Why Is Rosé Wine So Popular?

Rosé wine is definitely having a moment right now and shows no signs of letting up anytime soon. It is a refreshing wine to drink poolside or on a hot day because the more chilled it is, the better it tastes. It also has a low to medium level of alcohol and a taste that almost anyone can enjoy because it is not too heavy or too light. Since it is made from red grapes, Rosé wine provides many of the same health benefits as a glass of red wine and provides more antioxidants than a glass of white wine, and is good for cardiovascular health. It is also a relatively moderately priced wine and one can expect to find a really good bottle of Rosé for about $20-$25 (the exception being certain Rosé Champagnes), whereas a good red wine will generally cost much more. In recent years it has even had its own catchphrase coined (“Rosé all day!”) and has become a bit of a cultural phenomenon.

Do Men Drink Rosé Wine?

Of course they do! They would be missing out if they didn’t. Despite its pinkish color, Rosé is not just a wine for the ladies and that would be an outdated notion to think so. The flavor profile of Rosé appeals to everyone and because so many well-known winemakers are making exceptional bottles of this in-demand favorite, no one will bat an eye when anyone (either male or female) orders a glass.

What Is The Best Type Of Glass To Serve Rosé?

You can serve a young Rosé wine in a standard white wine glass, but they are best served in a glass that has a flared (tulip-shaped) lip. This design lets the wine run out of the glass right onto the tip of the tongue where your tastebuds are the most sensitive to the sweet flavor. A long-stemmed glass is not required but preferred to get the most enjoyment out of drinking your Rosé.

If you are serving a sparkling Rosé or Rosé Champagne, you can serve it in a tulip-shaped glass as well, as this shape of glass holds the wine bubbles in longer. If you are planning on toasting with it, a traditional champagne flute will showcase it perfectly for the occasion. This glass won’t keep the bubbles in as long but holds a smaller serving, so it should not be a problem. If the Rosé that you are serving is a more mature blend, you should opt for a shorter and wider bowl-shaped glass to better enjoy the flavor or the dark fruits.

How Should I Choose The Rosé Wine That Is Best For Me?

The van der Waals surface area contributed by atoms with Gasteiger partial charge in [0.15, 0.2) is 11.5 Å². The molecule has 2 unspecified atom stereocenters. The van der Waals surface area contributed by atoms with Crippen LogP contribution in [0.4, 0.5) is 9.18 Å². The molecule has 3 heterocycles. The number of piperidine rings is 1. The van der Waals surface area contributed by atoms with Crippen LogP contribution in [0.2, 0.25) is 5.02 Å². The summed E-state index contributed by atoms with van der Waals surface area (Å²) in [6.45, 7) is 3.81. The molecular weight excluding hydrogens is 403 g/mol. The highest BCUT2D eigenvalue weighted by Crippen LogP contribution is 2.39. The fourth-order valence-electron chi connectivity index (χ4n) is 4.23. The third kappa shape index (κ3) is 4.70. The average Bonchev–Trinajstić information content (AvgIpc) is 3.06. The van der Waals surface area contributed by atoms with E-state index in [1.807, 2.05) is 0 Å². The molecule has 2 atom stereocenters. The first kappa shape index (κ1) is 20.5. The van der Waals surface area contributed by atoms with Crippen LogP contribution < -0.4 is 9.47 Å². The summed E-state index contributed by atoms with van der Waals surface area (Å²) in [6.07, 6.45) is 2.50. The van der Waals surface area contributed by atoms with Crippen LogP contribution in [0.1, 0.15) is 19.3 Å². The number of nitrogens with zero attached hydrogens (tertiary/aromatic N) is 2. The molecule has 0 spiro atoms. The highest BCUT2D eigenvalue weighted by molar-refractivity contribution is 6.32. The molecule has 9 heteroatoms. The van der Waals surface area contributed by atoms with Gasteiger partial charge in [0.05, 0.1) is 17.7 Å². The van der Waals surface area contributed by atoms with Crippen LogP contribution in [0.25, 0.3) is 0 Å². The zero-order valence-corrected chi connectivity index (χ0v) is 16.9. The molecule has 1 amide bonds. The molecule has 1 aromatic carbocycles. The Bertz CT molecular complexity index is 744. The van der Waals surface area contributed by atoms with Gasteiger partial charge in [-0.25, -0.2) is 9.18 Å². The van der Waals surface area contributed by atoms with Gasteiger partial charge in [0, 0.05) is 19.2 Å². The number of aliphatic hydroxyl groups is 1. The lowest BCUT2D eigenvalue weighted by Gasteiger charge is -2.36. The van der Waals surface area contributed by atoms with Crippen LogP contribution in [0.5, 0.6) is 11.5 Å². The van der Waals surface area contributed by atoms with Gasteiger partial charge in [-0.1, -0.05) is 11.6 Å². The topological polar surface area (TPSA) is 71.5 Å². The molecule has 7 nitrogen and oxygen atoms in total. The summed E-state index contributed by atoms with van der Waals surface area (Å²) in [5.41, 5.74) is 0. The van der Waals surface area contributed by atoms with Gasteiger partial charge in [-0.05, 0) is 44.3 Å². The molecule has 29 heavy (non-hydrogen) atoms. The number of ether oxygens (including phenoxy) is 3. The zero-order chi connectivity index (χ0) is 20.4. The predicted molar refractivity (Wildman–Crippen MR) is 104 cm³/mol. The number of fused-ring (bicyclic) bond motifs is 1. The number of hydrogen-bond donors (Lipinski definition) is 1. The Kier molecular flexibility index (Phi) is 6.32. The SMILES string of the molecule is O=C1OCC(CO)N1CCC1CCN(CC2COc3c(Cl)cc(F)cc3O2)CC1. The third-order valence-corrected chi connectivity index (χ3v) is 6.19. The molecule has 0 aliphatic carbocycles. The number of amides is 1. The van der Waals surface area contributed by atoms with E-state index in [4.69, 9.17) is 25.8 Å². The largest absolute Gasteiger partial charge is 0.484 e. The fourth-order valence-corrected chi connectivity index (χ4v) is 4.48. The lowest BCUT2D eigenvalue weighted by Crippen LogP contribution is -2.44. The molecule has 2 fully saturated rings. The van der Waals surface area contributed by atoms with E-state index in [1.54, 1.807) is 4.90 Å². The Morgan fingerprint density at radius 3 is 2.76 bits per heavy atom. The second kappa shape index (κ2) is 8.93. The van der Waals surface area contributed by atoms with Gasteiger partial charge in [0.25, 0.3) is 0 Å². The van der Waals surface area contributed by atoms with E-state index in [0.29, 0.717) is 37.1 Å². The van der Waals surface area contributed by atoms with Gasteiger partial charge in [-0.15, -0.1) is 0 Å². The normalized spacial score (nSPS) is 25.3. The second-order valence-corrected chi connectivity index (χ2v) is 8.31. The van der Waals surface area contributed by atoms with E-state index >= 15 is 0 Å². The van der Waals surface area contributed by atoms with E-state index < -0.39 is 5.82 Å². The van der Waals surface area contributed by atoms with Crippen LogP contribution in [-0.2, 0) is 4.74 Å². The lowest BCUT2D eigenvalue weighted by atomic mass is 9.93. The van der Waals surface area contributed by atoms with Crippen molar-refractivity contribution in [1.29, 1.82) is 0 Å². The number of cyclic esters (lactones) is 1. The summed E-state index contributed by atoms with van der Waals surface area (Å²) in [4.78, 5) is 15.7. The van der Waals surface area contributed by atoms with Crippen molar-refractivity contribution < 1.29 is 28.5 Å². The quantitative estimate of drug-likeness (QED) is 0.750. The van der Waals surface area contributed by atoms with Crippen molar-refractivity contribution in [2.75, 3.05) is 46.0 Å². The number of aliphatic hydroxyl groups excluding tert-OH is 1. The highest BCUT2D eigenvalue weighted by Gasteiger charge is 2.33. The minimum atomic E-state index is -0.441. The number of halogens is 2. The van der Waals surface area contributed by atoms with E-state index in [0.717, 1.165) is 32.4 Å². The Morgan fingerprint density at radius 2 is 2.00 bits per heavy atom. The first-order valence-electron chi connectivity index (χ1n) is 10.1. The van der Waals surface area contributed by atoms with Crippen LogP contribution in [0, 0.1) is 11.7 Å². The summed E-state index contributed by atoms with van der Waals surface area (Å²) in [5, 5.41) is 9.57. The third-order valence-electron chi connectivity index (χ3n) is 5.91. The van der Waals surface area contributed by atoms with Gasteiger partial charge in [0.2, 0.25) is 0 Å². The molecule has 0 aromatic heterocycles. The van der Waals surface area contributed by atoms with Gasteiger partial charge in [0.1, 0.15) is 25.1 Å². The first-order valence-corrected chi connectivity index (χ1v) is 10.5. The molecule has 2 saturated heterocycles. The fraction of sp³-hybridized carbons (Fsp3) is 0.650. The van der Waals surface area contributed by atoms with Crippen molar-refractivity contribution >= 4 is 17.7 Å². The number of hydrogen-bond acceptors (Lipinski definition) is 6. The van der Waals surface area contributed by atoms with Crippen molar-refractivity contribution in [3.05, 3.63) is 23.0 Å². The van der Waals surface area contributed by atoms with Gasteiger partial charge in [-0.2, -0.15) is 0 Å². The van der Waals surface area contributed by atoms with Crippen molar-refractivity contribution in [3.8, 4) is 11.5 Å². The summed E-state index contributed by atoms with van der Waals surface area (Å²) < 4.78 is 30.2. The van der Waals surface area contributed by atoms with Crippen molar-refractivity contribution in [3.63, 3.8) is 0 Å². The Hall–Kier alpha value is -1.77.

As you try different types and brands of Rosé wines, you will surely find a few that quickly become your favorites. If you are looking for a starting point, you should consider the types of wines that you normally gravitate towards and start with the Rosé closest to that profile. If you’re typically a red wine drinker, you may want to opt for a Rosé that has a darker hue, as these varieties allow you to pick up more of the dark fruit aromas with your nose. On a similar note, white wine drinkers should go for a lighter-hued variety, as these tend to have more hints of brighter fruits like strawberry and peach. Of course, if you’re purchasing a Rosé for a special occasion or celebration, you can’t go wrong with a sparkling or champagne variety. Choose this option also based on your preference. For example, if you typically enjoy a glass of drier champagne, choose a very dry sparkling Rosé and vice versa.

Conclusion

Hopefully the next time you’re in the mood for a glass of wine, you are ready to go out and try Rosé. After just a few sips you are bound to see why it has taken the world by storm and gained such a cult following. There is truly a Rosé for every meal and every occasion and we hope that you have fun trying them all!

About the Author

Mason grew up in the heart of the Willamette valley in Oregon, which is famous for it's fertile soil and the high quality grapes produced there. Living just minutes from world renown wineries, he developed an appreciation for wine early on. Today, he enjoys spending his time discovering new wines and sharing his love for wine with others.